16% of the code of an average website comes from Facebook with the corresponding tracking and weight

Facebook not only has the combined power of the largest social networks and messaging services on the planet (Messenger, WhatsApp, Instagram) with billions of users, but is also an integral part of a huge number of websites that use their services to add “Like” buttons and comments.

So perhaps it should not be surprising that of the 10,000 most visited websites on the planet, 6% have content that comes from the Facebook servers and that this is also a large part of the load of the page.

Ben Regenspan, a New York developer, explains in an article on his Medium how that content comes from the Facebook SDK, necessary for the aforementioned “Like” and comment system, but the social network requires a web to load the full SDK although just need a small fraction of its functions.

Historically more than 4 and a half million websites have used the content delivery network of Facebook (Facebook CDN), and currently, of the million most visited websites on the planet, 7% use it.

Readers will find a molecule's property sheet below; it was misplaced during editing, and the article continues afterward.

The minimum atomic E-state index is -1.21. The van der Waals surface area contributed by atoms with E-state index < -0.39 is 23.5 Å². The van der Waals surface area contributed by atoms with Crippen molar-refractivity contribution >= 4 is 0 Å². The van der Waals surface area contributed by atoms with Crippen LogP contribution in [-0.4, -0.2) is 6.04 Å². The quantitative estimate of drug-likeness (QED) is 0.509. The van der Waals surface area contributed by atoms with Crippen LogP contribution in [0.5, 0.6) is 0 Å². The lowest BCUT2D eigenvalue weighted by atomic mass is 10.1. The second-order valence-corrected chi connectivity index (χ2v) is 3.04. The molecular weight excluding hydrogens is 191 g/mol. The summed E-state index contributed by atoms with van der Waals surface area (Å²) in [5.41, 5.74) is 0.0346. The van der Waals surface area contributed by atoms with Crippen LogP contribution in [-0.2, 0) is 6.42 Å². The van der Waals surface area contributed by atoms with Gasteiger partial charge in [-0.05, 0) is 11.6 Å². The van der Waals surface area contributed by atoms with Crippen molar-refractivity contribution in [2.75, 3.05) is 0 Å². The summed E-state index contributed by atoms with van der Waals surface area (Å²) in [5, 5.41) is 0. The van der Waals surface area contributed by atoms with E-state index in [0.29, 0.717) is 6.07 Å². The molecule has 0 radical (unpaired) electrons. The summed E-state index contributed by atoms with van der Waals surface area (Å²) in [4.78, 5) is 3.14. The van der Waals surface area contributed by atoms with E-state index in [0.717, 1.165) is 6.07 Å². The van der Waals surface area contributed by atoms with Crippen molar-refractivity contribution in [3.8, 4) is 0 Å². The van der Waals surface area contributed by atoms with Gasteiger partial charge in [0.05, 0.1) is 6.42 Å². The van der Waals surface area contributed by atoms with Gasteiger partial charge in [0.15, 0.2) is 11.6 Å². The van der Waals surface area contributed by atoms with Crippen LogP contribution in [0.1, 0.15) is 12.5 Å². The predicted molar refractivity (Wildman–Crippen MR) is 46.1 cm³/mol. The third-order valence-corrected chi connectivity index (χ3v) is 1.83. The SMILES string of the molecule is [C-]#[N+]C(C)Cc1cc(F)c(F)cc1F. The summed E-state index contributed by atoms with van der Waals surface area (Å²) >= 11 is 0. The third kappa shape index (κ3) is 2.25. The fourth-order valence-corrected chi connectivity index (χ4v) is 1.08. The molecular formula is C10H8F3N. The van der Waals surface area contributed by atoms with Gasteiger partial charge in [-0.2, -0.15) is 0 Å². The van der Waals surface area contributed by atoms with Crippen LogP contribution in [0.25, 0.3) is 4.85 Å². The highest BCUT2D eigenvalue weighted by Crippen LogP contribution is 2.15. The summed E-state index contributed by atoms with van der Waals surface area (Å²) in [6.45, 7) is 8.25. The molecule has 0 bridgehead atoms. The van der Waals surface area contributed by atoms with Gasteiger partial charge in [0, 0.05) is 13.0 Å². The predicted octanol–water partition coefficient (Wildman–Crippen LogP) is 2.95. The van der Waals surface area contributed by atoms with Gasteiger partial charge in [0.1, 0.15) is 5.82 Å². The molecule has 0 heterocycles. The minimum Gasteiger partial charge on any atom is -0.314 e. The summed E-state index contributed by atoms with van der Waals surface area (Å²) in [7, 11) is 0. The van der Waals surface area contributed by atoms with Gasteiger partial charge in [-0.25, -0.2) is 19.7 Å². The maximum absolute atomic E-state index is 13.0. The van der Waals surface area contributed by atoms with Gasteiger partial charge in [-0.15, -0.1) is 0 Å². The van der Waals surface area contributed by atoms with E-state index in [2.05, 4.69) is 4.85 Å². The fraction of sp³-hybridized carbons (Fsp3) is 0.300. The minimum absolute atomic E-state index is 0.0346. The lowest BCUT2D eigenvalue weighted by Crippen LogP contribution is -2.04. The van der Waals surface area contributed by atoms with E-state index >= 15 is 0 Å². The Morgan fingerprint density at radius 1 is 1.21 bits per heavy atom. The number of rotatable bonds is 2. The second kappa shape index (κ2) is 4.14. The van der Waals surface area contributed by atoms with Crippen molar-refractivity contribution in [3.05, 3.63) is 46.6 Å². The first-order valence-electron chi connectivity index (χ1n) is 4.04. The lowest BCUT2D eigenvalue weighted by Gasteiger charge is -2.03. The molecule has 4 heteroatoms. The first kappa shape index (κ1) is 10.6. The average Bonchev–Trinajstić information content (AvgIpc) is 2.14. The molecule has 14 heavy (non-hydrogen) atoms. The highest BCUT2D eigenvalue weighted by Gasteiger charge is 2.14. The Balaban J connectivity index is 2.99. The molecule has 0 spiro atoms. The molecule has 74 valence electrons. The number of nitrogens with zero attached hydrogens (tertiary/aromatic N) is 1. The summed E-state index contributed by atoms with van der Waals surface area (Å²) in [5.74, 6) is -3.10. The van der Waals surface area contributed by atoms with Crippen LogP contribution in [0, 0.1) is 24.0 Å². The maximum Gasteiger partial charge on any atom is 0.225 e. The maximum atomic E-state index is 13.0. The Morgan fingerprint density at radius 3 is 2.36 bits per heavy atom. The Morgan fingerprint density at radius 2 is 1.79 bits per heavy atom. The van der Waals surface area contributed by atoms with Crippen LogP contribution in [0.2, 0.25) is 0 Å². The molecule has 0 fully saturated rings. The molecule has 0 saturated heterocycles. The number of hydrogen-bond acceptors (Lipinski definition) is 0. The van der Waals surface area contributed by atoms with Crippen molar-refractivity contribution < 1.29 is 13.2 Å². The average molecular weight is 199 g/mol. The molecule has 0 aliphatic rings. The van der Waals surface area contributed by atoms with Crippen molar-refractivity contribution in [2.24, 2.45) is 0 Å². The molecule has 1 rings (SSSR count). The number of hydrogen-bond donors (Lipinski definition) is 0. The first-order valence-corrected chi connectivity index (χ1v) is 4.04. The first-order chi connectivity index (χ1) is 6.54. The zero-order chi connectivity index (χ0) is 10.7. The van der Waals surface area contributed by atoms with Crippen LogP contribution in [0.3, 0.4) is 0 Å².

As Regenspan explains, the content that the webs show and that comes from the Facebook servers, is the SDK of the network. But the code portion is so large that it represents 16% of the total of all the Javascript that loads the page.

Unnecessary code that can not be avoided

The SDK contains a huge number of functions: methods to recover data from other websites, determine which browser and device a user has, support old browsers that use less than 1% of Internet users, etc.

The important detail is that more than 80% of the content of the SDK is written in such a way that, for example, to use only the “Like” function the web needs to load all the other functions that allow Facebook comments, inserting videos, login buttons, and more unrelated things.

Although if you live in a developed country with a decent Internet connection, this additional burden when opening a website is basically imperceptible, not everyone enjoys the same privileges.

In addition, there is the impact that this causes for those who maintain the websites they visit and that usually have to use third-party code in addition to Facebook for different analytics and functions. Code on top of code, on top of more code.

And, of course, as there is no way to jump this because absolutely all the functions reside within the same SDK, so you only have a button I like on your website, and Facebook has all its code running and collecting a lot of data about who they visit, and also those who maintain it.

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